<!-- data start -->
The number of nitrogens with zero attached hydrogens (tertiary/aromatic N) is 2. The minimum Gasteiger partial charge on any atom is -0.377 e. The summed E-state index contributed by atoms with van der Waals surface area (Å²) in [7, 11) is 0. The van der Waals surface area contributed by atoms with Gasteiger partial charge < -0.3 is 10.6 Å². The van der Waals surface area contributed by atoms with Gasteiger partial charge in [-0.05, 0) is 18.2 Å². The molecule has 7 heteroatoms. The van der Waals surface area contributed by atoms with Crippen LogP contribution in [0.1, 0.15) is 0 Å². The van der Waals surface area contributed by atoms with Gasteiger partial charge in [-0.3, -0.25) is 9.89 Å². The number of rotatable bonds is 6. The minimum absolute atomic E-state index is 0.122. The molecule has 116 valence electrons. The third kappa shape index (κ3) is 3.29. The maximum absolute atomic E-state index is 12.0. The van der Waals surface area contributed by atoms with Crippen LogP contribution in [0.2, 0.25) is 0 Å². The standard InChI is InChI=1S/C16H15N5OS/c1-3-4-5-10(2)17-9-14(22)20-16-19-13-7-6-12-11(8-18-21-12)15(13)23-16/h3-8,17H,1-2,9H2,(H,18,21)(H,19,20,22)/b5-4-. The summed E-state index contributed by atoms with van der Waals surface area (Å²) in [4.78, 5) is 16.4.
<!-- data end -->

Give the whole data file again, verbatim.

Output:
The number of nitrogens with zero attached hydrogens (tertiary/aromatic N) is 2. The minimum Gasteiger partial charge on any atom is -0.377 e. The summed E-state index contributed by atoms with van der Waals surface area (Å²) in [7, 11) is 0. The van der Waals surface area contributed by atoms with Gasteiger partial charge < -0.3 is 10.6 Å². The van der Waals surface area contributed by atoms with Gasteiger partial charge in [-0.05, 0) is 18.2 Å². The molecule has 7 heteroatoms. The van der Waals surface area contributed by atoms with Crippen LogP contribution in [0.1, 0.15) is 0 Å². The van der Waals surface area contributed by atoms with Gasteiger partial charge in [-0.3, -0.25) is 9.89 Å². The number of rotatable bonds is 6. The minimum absolute atomic E-state index is 0.122. The molecule has 116 valence electrons. The third kappa shape index (κ3) is 3.29. The maximum absolute atomic E-state index is 12.0. The van der Waals surface area contributed by atoms with Crippen LogP contribution in [0.2, 0.25) is 0 Å². The standard InChI is InChI=1S/C16H15N5OS/c1-3-4-5-10(2)17-9-14(22)20-16-19-13-7-6-12-11(8-18-21-12)15(13)23-16/h3-8,17H,1-2,9H2,(H,18,21)(H,19,20,22)/b5-4-. The summed E-state index contributed by atoms with van der Waals surface area (Å²) in [4.78, 5) is 16.4.